MFA’s China Knowledge Exchange Continues with Presentations in Beijing
Statistics abound as to the current and projected pace of urbanization in the world’s most populous country, the People’s Republic of China. With a total population of over 1.35 billion people, a projection issued in March 2014 by the Communist Party and State Council illustrates that 60 percent of China’s population will live in rapidly growing urban areas by 2020. Migration to population centers will continue in the United States, within China, and across the globe.
While swapping rural for urban lifestyles will profoundly impact China’s people, the projected growth will have equally profound impacts on the country’s vast physical environment. For this reason, China’s National New-type Urbanization Plan (2014-2020) sets principles in place to coordinate urban and rural development, optimize macro-level city layouts, and integrate ecologically-oriented landscapes into the entire urbanization process.
For example, a recent announcement of 16 “sponge cities” illustrates that China’s central authorities are moving to address the issue of effectively managing stormwater in urban environments. The “sponge cities” are new projects being launched to install low impact development features to capture and reuse nearly 70 percent of rainwater. According to an excerpt from an April 20, 2015 report on China Radio International, the first batch of the 16 “sponge cities” will set up systems to allow rainwater to be stored and purified using a permeation system. The rainwater will later be used for greenery, street cleaning, fire-fighting and other uses.
So what does this global issue have to do with MFA?
Several years ago, MFA became involved with the University of Oregon’s Sustainable Cities Initiative and, through that program, was introduced Hong Wu, a very bright student from China who was pursuing a doctorate degree in Landscape Architecture at the U of O. Dr. Wu had the foresight to initiate connections between people in China and the United States to pilot international exchanges of knowledge related to the impacts of urbanization in both countries. In recent years, Dr. Wu has brought delegations comprised of government officials, academics, and private business interests from China to visit examples of effective urbanization projects in Portland, Seattle, and San Francisco.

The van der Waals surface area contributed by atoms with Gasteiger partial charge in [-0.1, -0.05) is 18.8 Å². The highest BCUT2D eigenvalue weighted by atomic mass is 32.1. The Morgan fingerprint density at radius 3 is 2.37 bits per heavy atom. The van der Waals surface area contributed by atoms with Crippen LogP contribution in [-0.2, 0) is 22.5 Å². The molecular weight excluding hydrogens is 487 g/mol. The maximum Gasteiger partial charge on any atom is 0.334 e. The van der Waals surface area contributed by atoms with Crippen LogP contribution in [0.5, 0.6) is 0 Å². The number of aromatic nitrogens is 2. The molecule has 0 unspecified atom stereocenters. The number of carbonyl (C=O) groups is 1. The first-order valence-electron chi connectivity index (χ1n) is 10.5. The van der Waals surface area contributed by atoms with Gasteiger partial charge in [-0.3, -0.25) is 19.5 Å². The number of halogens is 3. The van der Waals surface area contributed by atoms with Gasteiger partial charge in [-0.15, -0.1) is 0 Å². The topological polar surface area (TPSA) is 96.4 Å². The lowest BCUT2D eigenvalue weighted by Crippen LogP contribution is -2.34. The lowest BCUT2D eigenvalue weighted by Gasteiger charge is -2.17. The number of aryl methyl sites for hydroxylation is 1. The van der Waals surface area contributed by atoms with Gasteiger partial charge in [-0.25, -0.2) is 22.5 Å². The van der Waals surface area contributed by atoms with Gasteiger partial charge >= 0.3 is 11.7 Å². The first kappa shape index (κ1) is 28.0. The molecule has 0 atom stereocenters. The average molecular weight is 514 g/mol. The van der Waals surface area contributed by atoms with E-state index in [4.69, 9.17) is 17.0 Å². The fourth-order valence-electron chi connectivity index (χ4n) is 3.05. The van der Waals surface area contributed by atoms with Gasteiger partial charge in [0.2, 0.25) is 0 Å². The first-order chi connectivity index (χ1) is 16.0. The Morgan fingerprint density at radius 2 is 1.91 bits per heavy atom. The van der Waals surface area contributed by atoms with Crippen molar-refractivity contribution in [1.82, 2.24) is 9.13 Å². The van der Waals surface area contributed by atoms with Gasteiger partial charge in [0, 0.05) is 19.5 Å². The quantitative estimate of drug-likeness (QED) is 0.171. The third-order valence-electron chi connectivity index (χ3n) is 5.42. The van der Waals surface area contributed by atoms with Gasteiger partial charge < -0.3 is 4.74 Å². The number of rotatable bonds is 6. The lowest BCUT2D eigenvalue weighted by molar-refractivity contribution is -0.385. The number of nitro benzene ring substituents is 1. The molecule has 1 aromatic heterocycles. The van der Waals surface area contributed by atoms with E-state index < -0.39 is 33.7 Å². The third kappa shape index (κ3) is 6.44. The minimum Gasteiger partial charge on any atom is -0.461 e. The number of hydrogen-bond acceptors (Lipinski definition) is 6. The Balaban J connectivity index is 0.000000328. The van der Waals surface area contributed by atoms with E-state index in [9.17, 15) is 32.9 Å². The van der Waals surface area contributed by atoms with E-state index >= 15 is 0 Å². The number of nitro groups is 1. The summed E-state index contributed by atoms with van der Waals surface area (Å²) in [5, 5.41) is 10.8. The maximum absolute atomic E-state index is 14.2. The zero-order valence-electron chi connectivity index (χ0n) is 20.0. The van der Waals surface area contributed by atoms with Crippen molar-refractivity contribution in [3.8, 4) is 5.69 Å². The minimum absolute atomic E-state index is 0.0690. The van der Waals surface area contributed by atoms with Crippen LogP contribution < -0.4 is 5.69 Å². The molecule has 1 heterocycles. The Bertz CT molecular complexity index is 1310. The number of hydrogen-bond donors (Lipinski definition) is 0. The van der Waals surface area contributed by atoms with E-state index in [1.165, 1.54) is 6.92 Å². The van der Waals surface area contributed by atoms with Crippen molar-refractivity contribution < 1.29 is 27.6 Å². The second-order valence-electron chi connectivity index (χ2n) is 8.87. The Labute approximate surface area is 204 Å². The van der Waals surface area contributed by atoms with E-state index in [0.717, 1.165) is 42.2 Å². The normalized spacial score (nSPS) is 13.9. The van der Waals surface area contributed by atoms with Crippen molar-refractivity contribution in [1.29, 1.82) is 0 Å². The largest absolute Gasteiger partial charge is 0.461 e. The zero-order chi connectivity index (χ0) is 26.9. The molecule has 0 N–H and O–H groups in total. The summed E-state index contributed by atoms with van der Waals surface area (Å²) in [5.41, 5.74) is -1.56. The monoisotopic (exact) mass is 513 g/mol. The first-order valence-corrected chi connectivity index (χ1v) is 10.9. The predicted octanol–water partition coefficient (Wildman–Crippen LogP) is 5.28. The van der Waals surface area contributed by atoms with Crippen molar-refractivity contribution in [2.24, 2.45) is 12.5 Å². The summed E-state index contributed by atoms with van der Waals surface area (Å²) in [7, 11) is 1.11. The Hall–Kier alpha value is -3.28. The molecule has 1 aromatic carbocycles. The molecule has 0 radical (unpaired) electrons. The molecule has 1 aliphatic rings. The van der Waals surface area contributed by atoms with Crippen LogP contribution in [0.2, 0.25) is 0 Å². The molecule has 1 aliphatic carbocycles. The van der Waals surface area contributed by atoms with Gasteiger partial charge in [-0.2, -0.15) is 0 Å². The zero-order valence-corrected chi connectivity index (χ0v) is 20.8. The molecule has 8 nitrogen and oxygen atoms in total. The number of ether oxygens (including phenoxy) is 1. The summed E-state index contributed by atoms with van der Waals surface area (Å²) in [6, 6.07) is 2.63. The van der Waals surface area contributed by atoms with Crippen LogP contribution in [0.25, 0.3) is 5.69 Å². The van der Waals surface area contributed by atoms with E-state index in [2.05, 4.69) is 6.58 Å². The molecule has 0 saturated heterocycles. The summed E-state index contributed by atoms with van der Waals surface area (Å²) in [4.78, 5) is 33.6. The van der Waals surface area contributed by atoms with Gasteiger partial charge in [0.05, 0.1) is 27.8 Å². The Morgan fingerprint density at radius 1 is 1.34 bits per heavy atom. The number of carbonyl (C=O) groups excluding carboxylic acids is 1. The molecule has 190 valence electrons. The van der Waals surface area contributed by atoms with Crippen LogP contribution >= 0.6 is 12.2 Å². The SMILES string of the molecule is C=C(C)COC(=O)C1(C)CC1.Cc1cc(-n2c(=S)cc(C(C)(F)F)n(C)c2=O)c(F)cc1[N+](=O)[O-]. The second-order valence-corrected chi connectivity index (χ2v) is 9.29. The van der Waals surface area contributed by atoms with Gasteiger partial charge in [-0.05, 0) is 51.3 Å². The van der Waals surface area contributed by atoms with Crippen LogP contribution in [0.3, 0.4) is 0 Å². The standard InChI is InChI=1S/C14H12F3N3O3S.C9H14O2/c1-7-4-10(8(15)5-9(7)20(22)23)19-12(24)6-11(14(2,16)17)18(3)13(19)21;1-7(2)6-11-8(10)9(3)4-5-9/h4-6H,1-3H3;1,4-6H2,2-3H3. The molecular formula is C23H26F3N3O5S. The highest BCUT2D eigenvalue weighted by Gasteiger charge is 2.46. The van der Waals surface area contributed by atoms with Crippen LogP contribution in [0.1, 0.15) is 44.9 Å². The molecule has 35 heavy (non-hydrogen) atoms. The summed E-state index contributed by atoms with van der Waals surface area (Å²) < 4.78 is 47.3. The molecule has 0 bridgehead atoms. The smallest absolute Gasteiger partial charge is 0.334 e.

Because of MFA’s expertise in cleanup and redevelopment of brownfields, as well as managing stormwater and sediment, we have hosted two Chinese delegations during their visits to the Portland-metro area; leading tours of key projects including the award-winning Zidell Waterfront Cleanup site on Portland’s South Waterfront, a recycling facility in Vancouver, Washington, and an active industrial landfill in Portland, Oregon.
As an outgrowth of these productive knowledge exchanges here at home, I have the great honor of accepting an invitation to present a series of lectures and participate in discussions in Beijing, China as an emissary of MFA. During my May visit, I will be lecturing to students at Tsinghua University, addressing the Tsinghua Tongheng Urban Planning and Design Institute, and meeting with government officials, academics, students, and local design firms and their clients.
I have been asked to discuss specific topics such as rehabilitation of old landfills and former mine sites, and to speak more generally on best practices to manage environmental risk through redevelopment, as well as effective strategies and techniques for managing stormwater.
Many thanks to Dr. Wu for her vision and commitment to sharing ideas and exchanging knowledge on this international scale. Also a special thanks to Urban People + Space, an advanced planning and landscape design firm, with whom MFA has worked in the past and who will be hosting some of the events. On behalf of everyone at MFA, we are honored to be part of the international dialogue addressing some of the world’s most important environmental issues.
Ted Wall, PE
Vice President/Principal Engineer